The basis of web designed information architecture is concerned with creating organizational and navigational schemes that will allow users to move through the website efficiently and effectively.

The information architecture that you will create will require that you create categorization schemes of your site’s content corresponding to the objectives you have set out for your site and questions and needs of the user.

See Also: Information Architecture for the Web | Premium Design Works

There are two general methods of tackling the job of information architecture:

  1. Top-Down: this approach involves creating the architecture directly from the site objectives and user needs by starting with the broadest categories of possible content and functionality to accomplish the strategic goals
  2. Bottom-Up: this approach also derives categories and sub-categories, but it does so based on an analysis of your content inventory and your functional requirements by grouping items together in lower-level categories and creating higher-level categories from them

Creating a balance between these two methods of creating your architecture will ensure that you are creating an architecture that will allow your inventory to be grouped properly and allow for flexibility of change and updates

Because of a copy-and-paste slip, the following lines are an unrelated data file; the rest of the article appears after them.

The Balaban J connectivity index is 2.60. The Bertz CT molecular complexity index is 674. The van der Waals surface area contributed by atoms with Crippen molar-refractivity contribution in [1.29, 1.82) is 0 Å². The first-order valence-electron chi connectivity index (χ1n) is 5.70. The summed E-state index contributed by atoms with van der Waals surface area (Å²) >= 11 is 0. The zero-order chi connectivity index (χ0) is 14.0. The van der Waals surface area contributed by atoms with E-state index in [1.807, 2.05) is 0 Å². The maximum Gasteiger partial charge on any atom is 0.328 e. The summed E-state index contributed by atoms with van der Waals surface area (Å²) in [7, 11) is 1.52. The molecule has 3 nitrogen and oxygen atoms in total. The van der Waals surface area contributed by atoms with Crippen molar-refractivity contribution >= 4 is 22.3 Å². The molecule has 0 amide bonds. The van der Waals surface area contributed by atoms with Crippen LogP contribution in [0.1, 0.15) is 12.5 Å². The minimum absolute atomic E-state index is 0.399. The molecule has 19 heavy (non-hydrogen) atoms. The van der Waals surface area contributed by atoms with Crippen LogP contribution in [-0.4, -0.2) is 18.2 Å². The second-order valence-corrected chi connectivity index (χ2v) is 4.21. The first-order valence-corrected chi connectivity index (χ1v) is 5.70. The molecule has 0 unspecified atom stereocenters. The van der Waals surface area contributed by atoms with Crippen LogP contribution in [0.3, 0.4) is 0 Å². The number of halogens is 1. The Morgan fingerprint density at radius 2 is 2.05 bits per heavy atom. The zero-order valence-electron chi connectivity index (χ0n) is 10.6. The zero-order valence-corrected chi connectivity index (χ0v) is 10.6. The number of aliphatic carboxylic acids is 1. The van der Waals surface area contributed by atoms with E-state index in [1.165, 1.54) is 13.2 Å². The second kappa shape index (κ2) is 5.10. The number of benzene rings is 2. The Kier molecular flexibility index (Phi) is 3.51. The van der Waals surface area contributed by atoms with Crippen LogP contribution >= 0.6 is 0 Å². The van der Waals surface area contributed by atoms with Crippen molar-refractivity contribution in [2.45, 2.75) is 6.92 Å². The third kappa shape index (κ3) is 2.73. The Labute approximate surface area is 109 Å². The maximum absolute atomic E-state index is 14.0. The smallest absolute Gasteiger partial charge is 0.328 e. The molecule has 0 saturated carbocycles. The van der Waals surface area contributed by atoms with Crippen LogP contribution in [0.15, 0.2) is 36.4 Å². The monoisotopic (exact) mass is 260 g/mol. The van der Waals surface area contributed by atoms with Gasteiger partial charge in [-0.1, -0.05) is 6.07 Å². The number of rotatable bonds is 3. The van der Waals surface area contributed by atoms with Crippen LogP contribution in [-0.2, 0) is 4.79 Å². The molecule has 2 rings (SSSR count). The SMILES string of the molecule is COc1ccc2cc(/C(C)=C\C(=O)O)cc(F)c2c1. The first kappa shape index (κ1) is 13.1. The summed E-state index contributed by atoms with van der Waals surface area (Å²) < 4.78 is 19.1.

Architectural Approaches

The basic unit of information in an architecture is the node, which corresponds to any piece or group of information within your site – most nodes represent pages, but, a node can be as small as an item number of a product.

The Three Types of Information Architecture Approaches

The Three Types of Information Architecture Approaches

Nodes can be arranged in many different types of structures:

  1. Hierarchical: The most common architectural structure is the hierarchical structure where nodes have parent/child relationships and the user would move either up or down through this structure
  2. Matrix: A matrix structure allows the user to move from node to node along two or more dimensions – an example would be allowing users to browse products by color and allowing others to browse by size
  3. Sequential: A sequential structure is one of the structures you are most familiar with from reading books in a series of sequential pages – they tend to be limited to applications in which the order of content presentation is somewhat linear and essential to meeting user needs

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This portion of the Premium Design Works website is written by Mike Sinkula for the Web Design & Development students at Seattle Central College and the Human Centered Design & Engineering students at the University of Washington.


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